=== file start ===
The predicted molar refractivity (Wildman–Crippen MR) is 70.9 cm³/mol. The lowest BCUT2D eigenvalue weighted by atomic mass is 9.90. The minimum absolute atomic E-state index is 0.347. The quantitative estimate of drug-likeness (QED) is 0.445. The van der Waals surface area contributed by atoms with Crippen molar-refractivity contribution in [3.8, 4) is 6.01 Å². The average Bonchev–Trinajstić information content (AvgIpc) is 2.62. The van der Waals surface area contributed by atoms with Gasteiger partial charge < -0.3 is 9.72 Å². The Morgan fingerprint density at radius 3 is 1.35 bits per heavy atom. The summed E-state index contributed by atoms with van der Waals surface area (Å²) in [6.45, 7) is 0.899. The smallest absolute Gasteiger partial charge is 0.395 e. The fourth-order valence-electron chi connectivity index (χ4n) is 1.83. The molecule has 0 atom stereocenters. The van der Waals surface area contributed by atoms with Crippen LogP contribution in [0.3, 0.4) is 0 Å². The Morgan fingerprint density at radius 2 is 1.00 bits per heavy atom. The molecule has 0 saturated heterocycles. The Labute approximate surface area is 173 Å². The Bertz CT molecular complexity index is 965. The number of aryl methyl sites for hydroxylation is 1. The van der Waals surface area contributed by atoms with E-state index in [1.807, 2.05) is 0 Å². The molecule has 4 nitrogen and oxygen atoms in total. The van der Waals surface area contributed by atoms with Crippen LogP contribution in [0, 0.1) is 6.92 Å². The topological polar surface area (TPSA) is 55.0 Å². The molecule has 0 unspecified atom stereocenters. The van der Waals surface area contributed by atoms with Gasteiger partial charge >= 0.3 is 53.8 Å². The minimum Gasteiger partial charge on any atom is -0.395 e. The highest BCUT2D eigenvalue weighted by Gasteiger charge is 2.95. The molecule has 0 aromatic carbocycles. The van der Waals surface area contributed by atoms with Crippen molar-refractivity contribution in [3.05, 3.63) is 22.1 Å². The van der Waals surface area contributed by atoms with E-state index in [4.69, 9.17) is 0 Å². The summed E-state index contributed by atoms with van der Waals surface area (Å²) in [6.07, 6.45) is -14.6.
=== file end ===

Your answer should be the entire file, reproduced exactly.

The predicted molar refractivity (Wildman–Crippen MR) is 70.9 cm³/mol. The lowest BCUT2D eigenvalue weighted by atomic mass is 9.90. The minimum absolute atomic E-state index is 0.347. The quantitative estimate of drug-likeness (QED) is 0.445. The van der Waals surface area contributed by atoms with Crippen molar-refractivity contribution in [3.8, 4) is 6.01 Å². The average Bonchev–Trinajstić information content (AvgIpc) is 2.62. The van der Waals surface area contributed by atoms with Gasteiger partial charge < -0.3 is 9.72 Å². The Morgan fingerprint density at radius 3 is 1.35 bits per heavy atom. The summed E-state index contributed by atoms with van der Waals surface area (Å²) in [6.45, 7) is 0.899. The smallest absolute Gasteiger partial charge is 0.395 e. The fourth-order valence-electron chi connectivity index (χ4n) is 1.83. The molecule has 0 atom stereocenters. The van der Waals surface area contributed by atoms with Crippen LogP contribution in [0.3, 0.4) is 0 Å². The Morgan fingerprint density at radius 2 is 1.00 bits per heavy atom. The molecule has 0 saturated heterocycles. The Labute approximate surface area is 173 Å². The Bertz CT molecular complexity index is 965. The number of aryl methyl sites for hydroxylation is 1. The van der Waals surface area contributed by atoms with E-state index in [1.807, 2.05) is 0 Å². The molecule has 4 nitrogen and oxygen atoms in total. The van der Waals surface area contributed by atoms with Crippen LogP contribution in [0, 0.1) is 6.92 Å². The topological polar surface area (TPSA) is 55.0 Å². The molecule has 0 unspecified atom stereocenters. The van der Waals surface area contributed by atoms with Gasteiger partial charge >= 0.3 is 53.8 Å². The minimum Gasteiger partial charge on any atom is -0.395 e. The highest BCUT2D eigenvalue weighted by Gasteiger charge is 2.95. The molecule has 0 aromatic carbocycles. The van der Waals surface area contributed by atoms with Crippen molar-refractivity contribution in [3.05, 3.63) is 22.1 Å². The van der Waals surface area contributed by atoms with E-state index in [4.69, 9.17) is 0 Å². The summed E-state index contributed by atoms with van der Waals surface area (Å²) in [6.07, 6.45) is -14.6.